How to Earn Rewards Miles by Dining Out
By Eva Norlyk Smith Ph.D.
November 5, 2012
I was wondering how those dining rewards programs that are often attached to airline credit cards work. When I fly, I keep seeing ads in the plane and on the jetway saying stuff like “Earn miles by dining out!” Are these programs you need to sign up for? Does it work at all restaurants? Is it a hassle? — Nora
Indeed, for foodies eating out frequently, what’s not to like about a card that can get you free miles or a free lunch at your favorite restaurant?
There are two ways to earn rewards on restaurant visits. You can either go with a generic rewards card that lets you earn cash back on your restaurant spending. Or, as you noted, most airline frequent flier programs let you earn extra rewards when dining at some of their partner restaurants. Each option works slightly differently, so let’s take a look at each.
The no-hassle approach: generic rewards cards
While standard rewards cards earnings run at 1 percent per dollar spent, some rewards cards let you earn a premium on restaurant purchases, in some cases up to 5 percent. Don’t expect a free lunch, however. With those kind of cash-back earnings, to earn $100 in free dining, you’d have to spend $5,000 eating out on a card earning 2 percent cash back, and $2,000 for a card earning 5 percent. That’s a lot of restaurant visits.
The good news is that using a generic rewards card to earn cash back on restaurant purchases doesn’t have to involve any extra hassle. Once you find the best rewards card for your needs, all you have to do is use it to pay each time you eat out. And of course, when looking for the best rewards card for restaurants, your best bet is to choose a card that lets you earn above-average rewards on your other purchases.
When comparing rewards cards that pay a premium for restaurant charges, the Citi Forward card stands out from the crowd: The card offers 5 points for every dollar spent at restaurants (roughly equivalent to 5 percent cash back), as well as on movies, books and music. You get 1 point for all other purchases. New cardholders also earn 10,000 bonus points after the first $650 in purchases (and after you sign up for paperless statements), good for $100 in gift cards.
There are cons, however. To get the full 5 percent cash value on your points, you have to redeem earnings for $100 gift cards in increments of 10,000 points. If you redeem less, say 6,000 points, you get only a $50 gift card. In addition, earnings are capped at 75,000 points per year, but most people won’t even get near that limit.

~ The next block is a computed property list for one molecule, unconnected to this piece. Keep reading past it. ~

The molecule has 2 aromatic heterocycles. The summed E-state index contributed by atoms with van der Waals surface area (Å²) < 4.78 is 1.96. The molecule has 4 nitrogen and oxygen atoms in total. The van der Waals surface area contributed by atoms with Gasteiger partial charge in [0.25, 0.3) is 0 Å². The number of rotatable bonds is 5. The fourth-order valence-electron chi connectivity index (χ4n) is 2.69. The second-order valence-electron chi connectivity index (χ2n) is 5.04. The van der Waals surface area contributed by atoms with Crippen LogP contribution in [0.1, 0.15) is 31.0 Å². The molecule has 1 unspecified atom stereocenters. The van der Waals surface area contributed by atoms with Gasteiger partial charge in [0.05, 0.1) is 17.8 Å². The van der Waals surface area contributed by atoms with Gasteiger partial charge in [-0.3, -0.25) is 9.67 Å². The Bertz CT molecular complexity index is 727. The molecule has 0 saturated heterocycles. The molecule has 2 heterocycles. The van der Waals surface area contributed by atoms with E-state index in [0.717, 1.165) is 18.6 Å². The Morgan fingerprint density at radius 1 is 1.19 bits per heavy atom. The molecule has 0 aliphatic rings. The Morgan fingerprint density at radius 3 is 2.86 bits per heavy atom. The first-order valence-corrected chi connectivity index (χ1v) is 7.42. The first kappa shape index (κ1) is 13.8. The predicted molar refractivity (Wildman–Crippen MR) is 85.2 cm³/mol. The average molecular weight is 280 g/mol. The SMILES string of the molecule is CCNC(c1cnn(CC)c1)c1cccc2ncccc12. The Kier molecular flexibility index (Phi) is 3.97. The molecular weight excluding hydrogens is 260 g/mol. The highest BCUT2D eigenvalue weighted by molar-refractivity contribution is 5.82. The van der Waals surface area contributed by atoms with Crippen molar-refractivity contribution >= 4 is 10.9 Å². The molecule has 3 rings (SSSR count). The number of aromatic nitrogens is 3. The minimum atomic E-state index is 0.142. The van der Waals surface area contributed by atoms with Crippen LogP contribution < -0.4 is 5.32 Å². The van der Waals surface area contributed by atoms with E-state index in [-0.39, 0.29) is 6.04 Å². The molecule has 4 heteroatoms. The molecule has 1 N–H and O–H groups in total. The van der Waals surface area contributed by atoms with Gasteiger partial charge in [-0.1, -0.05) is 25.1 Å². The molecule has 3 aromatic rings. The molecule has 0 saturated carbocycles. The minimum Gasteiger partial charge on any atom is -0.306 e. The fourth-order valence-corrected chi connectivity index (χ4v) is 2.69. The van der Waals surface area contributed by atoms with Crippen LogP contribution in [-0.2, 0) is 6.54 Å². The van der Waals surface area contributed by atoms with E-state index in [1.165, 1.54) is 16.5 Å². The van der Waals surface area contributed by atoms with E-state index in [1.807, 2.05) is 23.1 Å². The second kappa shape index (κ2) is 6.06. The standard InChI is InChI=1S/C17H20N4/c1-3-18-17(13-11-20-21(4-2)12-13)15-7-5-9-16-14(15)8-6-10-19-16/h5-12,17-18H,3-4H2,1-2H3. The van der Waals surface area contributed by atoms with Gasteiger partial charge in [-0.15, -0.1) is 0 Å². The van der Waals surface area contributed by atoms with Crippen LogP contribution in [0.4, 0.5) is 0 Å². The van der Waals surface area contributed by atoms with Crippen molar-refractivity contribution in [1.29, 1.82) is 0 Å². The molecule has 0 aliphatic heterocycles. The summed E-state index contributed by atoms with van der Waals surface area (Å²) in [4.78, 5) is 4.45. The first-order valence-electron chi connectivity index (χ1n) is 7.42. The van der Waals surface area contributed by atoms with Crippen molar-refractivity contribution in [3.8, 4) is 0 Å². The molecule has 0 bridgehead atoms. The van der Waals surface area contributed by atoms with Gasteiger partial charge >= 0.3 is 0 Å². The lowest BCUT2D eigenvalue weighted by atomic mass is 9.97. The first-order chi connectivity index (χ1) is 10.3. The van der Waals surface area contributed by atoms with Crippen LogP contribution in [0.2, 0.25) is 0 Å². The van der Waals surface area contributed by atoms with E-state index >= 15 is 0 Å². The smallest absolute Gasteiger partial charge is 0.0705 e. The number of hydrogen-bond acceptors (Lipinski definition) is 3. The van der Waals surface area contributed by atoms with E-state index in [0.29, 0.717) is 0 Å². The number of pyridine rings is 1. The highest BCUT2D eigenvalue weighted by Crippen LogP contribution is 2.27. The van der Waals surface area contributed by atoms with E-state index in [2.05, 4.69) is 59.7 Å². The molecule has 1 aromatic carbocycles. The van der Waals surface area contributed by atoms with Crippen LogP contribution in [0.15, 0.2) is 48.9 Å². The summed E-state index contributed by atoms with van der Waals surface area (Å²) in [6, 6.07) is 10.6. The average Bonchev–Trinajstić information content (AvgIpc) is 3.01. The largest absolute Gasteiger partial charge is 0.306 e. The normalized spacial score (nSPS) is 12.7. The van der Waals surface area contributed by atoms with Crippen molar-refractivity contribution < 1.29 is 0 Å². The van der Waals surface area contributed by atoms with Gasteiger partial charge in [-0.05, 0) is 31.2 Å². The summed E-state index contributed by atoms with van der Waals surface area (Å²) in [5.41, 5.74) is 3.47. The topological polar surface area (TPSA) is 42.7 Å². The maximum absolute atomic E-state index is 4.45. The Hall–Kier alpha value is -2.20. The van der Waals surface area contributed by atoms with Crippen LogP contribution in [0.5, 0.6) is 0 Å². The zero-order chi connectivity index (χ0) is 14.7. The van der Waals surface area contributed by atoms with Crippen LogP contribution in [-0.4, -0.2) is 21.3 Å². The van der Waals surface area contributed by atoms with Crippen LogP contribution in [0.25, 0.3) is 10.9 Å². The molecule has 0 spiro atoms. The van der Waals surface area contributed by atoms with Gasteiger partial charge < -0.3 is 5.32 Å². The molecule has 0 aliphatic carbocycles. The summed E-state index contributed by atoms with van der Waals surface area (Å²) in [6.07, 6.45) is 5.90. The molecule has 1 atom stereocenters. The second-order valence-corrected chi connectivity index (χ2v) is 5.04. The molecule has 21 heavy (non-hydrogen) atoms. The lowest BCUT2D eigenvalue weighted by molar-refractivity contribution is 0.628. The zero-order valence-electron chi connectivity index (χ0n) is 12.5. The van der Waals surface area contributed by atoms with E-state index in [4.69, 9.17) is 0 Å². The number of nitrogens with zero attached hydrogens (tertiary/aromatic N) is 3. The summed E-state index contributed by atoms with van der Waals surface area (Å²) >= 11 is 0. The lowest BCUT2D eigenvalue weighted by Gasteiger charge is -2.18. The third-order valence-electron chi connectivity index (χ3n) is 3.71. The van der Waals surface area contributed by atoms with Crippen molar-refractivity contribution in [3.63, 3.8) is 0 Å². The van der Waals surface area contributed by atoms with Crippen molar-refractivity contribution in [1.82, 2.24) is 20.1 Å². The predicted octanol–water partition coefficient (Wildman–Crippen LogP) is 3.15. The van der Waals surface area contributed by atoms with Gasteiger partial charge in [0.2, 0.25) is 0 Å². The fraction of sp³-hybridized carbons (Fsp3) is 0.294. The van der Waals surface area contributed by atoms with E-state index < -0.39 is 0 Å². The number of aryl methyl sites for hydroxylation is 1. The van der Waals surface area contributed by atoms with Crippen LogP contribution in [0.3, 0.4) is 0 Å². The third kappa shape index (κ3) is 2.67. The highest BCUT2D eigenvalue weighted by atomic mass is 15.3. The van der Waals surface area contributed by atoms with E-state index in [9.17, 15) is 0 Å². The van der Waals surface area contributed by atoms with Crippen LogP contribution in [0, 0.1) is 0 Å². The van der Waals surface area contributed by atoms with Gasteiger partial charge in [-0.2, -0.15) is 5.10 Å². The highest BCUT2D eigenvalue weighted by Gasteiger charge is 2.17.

Other generic rewards card to check out include the Discover Open Road card, which lets you earn 2 percent cash back on the first $250 in restaurant and gas purchases each billing period, and gives you an extra 20 percent cash back-bonus when shopping with popular online retailers through Discover.com. In addition, for Costco fans, the American Express Costco card will let you earn 2 percent back on restaurant purchases and 3 percent on gas purchases, with no limit on the amount of rewards you can earn each year.
More hassle, higher rewards: airline dining rewards programs
You can also earn dining rewards through airline frequent flier programs by dining with their partner restaurants. This involves more hassle than just using a generic rewards card, but it also has the potential for higher rewards, particularly if you are looking to boost your frequent flier miles balance.
Here is how it works: You first sign up with the airline, and then you have to make sure you eat at the right partner restaurants. In many cases, you can use any credit card to sign up for the rewards program. The American Airlines AAdvantage Dining program, for example, lets you enroll any credit or debit card to earn 5 miles for every dollar spent on participating restaurants. The website makes it easy for you to find qualifying restaurants in your area.
Similarly, the Delta Airlines SkyMiles Dining program lets you earn up to 5 miles per dollar spent at participating restaurants. To earn the full rewards, you have to both sign up to receive emails from Delta and have at least 12 purchases at qualified restaurants per year. If you just sign up for the email notifications, but don’t eat out enough, rewards earnings drop to 3 miles per dollar spent.
In short, you can choose for yourself how complicated or how easy you want this to be. If you prefer a no-hassle approach, going with a generic rewards card and getting cash back is your best bet. On the other hand, if you are looking to put more miles into your frequent flier account and frequently eat out, enrolling in the airline’s dining rewards program and checking out its partner airlines will likely be worth your while. Bon appétit!
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